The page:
Ambulatory and home blood pressure monitoring: gaps between clinical guidelines and clinical practice in Singapore
Received 4 April 2017
Accepted for publication 3 June 2017
Published 3 July 2017 Volume 2017:10 Pages 189—197
Checked for plagiarism Yes
Review by Single anonymous peer review
Peer reviewer comments 4
Editor who approved publication: Dr Scott Fraser
Sajita Setia,1 Kannan Subramaniam,2 Boon Wee Teo,3 Jam Chin Tay4
1Chief Medical Office, Medical Affairs, Pfizer Pte Ltd, Singapore; 2Global Medical Affairs, Asia Pacific Region, Pfizer Australia, West Ryde, New South Wales, Australia; 3Department of Medicine, Yong Loo Lin School of Medicine, National University of Singapore, Singapore; 4Department of General Medicine, Tan Tock Seng Hospital, Singapore
Purpose: Out-of-office blood pressure (BP) measurements (home blood pressure monitoring [HBPM] and ambulatory blood pressure monitoring [ABPM]) provide important additional information for effective hypertension detection and management decisions. Therefore, out-of-office BP measurement is now recommended by several international guidelines. This study evaluated the practice and uptake of HBPM and ABPM among physicians from Singapore.
Materials and methods: A sample of physicians from Singapore was surveyed between 8 September and 5 October 2016. Those included were in public or private practice had been practicing for ≥3 years, directly cared for patients ≥70% of the time, and treated ≥30 patients for hypertension per month. The questionnaire covered six main categories: general BP management, BP variability (BPV) awareness/diagnosis, HBPM, ABPM, BPV management, and associated training needs.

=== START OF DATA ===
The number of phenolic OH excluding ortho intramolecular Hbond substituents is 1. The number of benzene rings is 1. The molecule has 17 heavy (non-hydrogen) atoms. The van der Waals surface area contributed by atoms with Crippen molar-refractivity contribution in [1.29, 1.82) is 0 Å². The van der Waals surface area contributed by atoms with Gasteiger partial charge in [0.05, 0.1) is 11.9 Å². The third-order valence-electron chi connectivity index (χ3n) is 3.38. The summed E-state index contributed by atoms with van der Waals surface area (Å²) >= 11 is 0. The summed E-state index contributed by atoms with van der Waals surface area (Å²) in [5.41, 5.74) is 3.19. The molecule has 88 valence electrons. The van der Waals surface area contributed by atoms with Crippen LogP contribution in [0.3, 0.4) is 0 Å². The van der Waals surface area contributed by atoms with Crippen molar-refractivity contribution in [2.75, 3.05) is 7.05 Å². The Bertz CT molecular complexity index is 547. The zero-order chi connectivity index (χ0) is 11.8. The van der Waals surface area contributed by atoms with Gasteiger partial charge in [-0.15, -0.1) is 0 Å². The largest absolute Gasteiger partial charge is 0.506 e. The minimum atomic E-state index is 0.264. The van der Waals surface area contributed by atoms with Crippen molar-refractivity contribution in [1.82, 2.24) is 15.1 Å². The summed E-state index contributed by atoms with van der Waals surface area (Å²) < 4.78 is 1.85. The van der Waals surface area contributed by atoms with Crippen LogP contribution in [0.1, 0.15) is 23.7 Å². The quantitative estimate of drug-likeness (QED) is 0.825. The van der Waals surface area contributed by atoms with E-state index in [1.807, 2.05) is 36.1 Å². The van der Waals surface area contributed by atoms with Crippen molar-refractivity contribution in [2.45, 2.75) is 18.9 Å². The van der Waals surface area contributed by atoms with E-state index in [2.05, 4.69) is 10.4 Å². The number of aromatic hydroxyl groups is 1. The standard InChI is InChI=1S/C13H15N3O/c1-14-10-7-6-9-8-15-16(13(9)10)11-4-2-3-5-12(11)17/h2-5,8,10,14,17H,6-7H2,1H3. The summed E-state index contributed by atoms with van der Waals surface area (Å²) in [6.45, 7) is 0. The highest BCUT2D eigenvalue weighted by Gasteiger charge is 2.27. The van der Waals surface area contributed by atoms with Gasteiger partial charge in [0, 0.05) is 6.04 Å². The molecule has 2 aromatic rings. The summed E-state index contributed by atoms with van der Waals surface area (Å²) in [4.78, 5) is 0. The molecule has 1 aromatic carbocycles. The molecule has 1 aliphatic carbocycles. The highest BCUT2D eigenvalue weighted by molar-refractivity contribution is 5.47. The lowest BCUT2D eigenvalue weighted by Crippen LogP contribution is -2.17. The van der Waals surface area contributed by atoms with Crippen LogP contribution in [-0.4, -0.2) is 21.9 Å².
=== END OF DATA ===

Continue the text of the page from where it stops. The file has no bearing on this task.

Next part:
Results: Sixty physicians (30 general practitioners, 20 cardiologists, and 10 nephrologists) were included (77% male, 85% aged 31–60 years, and mean 22-year practice). Physicians recommended HBPM and ABPM to 81% and 27% of hypertensive patients, respectively. HBPM was most often used to monitor antihypertensive therapy (88% of physicians) and 97% thought that ABPM was useful for providing information on BPV. HBPM instructions often differed from current guideline recommendations in terms of frequency, number of measurements, and timing. The proportion of consultation time devoted to discussing HBPM and BPV was one-quarter or less for 73% of physicians, and only 55% said that they had the ability to provide education on HBPM and BPV. Patient inertia, poor patient compliance, lack of medical consultation time, and poor patient access to a BP machine were the most common challenges for implementing out-of-office BP monitoring.
Conclusion: Although physicians from Singapore do recommend out-of-office BP measurement to patients with hypertension, this survey identified several important gaps in knowledge and clinical practice.
Keywords: hypertension, blood pressure monitoring, blood pressure variability, guidelines
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